Environmental groups have far too much power, and are a able to wield it to easilly. It’s funny how they always seem to find some threatened species whenever someone wants to build (especially Walmart), or in an off-road area that has been used for decades without problems.
It sure is funny how this particular snake only lives in this 21 acres, yet in order to appease the environ whack jobs they need 212 acres of enhanced snake habitat. One has to wonder what the cost for snake relocation is, is close to the $10,000+ is costs to relocate a tortoise. Now I have to add this disclaimer, I am by no means advocating that I am for the destruction of species, but it sure very obvious these so-called environmental groups have lost touch with the original intent of their forming, and have been taken over by vehement anti human radicals.
I have to also state that my headline by no means is a call for crazy whack job nutcases to shoot at Walmart, giving the left an excuse to blame Sarah Palin, Glen Beck or Rush Limbaugh.
Walmart store on Route 37 West in Toms River nears settlement
By KIRK MOORE • STAFF WRITER • January 13, 2011
TOMS RIVER — More than six years after they filed their first application, Walmart developers Jay and Linda Grunin are on the verge of a settlement that could help them obtain a state permit to build the store on Route 37 West, in exchange for 212 acres of enhanced Northern pine snake habitat several miles west in Manchester.
The proposed settlement announced Thursday by the state Department of Environmental Protection comes after two previous rejections of a state Coastal Area Facility Review Act permit, because the 21-acre site at the corner of Northampton Boulevard was found to be a habitat for the threatened species.
Jay Grunin said DEP officials continued to work with him and his wife on potential solutions. The proposed settlement is now subject to a public comment process that DEP officials say could result in still more changes. Environmental groups said using mitigation on this scale to allow a problematic application to move forward is something new for the DEP.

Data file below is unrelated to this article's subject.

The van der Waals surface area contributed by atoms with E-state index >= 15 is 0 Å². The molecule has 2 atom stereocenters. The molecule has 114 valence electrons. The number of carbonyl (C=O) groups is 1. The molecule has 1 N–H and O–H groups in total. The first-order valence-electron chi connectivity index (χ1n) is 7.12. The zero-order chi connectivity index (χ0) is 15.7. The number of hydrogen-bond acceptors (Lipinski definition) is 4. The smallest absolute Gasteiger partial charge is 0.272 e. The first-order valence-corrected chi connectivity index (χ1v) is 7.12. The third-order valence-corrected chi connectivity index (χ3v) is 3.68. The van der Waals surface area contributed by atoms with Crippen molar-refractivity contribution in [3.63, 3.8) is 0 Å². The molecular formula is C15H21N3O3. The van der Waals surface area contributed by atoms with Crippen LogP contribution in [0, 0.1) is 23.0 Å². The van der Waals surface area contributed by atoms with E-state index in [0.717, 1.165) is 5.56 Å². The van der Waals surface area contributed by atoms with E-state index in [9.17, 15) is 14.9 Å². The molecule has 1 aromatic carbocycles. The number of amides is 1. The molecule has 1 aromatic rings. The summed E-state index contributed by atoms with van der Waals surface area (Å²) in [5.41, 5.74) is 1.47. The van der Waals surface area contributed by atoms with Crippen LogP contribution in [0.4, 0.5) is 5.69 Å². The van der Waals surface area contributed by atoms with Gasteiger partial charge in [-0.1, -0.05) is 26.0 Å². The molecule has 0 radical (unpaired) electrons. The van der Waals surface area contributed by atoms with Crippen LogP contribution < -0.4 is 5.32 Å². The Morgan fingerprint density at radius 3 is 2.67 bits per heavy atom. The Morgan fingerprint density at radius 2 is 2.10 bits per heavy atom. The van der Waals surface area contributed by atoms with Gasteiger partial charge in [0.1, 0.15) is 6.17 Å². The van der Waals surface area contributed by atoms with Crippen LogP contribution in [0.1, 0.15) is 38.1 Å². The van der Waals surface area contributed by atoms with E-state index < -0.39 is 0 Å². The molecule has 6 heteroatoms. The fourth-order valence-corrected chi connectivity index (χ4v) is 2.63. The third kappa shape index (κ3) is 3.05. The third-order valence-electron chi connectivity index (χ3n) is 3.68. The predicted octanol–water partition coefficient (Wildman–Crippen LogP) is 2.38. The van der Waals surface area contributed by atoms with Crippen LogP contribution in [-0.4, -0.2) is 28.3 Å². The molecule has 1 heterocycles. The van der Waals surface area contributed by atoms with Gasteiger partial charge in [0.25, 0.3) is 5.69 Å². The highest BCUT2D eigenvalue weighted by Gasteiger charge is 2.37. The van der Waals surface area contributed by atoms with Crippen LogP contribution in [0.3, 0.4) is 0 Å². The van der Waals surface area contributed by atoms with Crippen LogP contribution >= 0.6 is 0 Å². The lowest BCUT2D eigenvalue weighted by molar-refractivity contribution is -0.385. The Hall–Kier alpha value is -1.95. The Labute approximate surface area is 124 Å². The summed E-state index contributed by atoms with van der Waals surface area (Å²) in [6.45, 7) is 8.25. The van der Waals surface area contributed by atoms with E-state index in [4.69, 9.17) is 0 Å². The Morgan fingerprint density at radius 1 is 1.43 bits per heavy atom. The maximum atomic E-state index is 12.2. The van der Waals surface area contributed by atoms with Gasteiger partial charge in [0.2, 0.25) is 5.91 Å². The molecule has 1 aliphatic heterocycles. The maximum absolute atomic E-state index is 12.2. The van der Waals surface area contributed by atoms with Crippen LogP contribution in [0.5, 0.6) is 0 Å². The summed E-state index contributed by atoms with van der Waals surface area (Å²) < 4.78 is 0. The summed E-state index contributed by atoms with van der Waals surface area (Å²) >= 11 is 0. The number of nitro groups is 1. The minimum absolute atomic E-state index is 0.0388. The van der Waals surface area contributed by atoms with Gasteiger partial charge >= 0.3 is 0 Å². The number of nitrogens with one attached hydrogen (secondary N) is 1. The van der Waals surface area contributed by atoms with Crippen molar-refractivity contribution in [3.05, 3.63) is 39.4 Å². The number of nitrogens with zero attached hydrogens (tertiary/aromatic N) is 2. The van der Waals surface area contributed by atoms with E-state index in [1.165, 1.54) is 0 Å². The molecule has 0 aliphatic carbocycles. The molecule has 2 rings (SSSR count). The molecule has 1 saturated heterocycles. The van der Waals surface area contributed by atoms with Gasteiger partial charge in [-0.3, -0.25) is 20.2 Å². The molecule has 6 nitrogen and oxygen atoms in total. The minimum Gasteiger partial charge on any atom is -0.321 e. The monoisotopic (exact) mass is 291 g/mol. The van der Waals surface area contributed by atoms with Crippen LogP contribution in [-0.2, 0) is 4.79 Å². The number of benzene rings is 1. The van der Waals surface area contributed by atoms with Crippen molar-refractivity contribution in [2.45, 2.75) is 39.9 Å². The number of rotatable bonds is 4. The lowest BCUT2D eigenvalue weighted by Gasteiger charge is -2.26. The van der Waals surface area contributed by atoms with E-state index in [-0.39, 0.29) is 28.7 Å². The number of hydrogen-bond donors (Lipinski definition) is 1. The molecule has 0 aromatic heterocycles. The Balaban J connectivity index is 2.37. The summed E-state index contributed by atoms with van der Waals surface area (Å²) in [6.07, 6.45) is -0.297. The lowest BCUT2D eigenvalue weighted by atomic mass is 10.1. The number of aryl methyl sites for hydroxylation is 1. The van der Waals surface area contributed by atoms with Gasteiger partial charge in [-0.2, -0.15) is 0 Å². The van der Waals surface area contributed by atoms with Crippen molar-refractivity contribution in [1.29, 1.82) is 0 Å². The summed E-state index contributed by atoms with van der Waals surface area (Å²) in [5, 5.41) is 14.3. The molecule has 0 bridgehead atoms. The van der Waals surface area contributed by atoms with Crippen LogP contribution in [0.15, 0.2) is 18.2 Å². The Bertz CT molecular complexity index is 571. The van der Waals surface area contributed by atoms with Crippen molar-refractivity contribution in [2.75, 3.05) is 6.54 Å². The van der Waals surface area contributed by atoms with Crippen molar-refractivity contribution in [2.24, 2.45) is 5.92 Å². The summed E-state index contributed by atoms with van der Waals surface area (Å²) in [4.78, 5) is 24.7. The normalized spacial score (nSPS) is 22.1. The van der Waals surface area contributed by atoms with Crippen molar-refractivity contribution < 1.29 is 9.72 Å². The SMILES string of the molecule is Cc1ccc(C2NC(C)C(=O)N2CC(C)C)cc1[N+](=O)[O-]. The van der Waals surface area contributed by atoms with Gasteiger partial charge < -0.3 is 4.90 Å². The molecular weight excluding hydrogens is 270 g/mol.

“We’re very grateful the DEP has stayed with us and worked with us,” Grunin said. “Throughout this process, the DEP has been extremely cooperative in working with us, and trying to get a resolution that balances the environmental concerns with the concerns of the local community for growth and jobs.”
The Grunins received plentiful support from municipal officials in Toms River and Manchester. The project site lies on the towns’ boundaries and they stand to share in the property tax revenue if it’s built. Days after Gov. Chris Christie won the November 2009 election, the Grunins were asking him for help in getting DEP approval for Walmart.
“I’m happy to see they worked out a compromise settlement where the developer and the DEP agreed to set aside a couple hundred acres as a habitat for the Pineland snake, which will be forever restricted to that purpose,” said Toms River Mayor Thomas F. Kelaher. “At the same time, it’s allowing the Walmart store to be built, representing a great ratable for the town. I think this will be a great service for Manchester and Toms River residents.”